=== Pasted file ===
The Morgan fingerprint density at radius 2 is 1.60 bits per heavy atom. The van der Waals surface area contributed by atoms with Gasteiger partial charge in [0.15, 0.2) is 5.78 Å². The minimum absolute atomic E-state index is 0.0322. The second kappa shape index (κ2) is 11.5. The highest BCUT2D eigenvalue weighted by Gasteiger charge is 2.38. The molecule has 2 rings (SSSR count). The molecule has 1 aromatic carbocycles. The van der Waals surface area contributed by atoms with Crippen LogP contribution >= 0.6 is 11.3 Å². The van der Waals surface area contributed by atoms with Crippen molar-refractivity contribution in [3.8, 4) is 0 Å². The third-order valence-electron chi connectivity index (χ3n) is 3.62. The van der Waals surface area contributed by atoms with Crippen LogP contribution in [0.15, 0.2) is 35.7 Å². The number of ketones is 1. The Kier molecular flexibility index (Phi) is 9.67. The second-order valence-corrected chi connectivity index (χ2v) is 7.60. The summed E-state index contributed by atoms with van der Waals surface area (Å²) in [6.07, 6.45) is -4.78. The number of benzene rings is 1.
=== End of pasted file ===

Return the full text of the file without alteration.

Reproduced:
The Morgan fingerprint density at radius 2 is 1.60 bits per heavy atom. The van der Waals surface area contributed by atoms with Gasteiger partial charge in [0.15, 0.2) is 5.78 Å². The minimum absolute atomic E-state index is 0.0322. The second kappa shape index (κ2) is 11.5. The highest BCUT2D eigenvalue weighted by Gasteiger charge is 2.38. The molecule has 2 rings (SSSR count). The molecule has 1 aromatic carbocycles. The van der Waals surface area contributed by atoms with Crippen LogP contribution >= 0.6 is 11.3 Å². The van der Waals surface area contributed by atoms with Crippen molar-refractivity contribution in [3.8, 4) is 0 Å². The third-order valence-electron chi connectivity index (χ3n) is 3.62. The van der Waals surface area contributed by atoms with Crippen LogP contribution in [0.15, 0.2) is 35.7 Å². The number of ketones is 1. The Kier molecular flexibility index (Phi) is 9.67. The second-order valence-corrected chi connectivity index (χ2v) is 7.60. The summed E-state index contributed by atoms with van der Waals surface area (Å²) in [6.07, 6.45) is -4.78. The number of benzene rings is 1.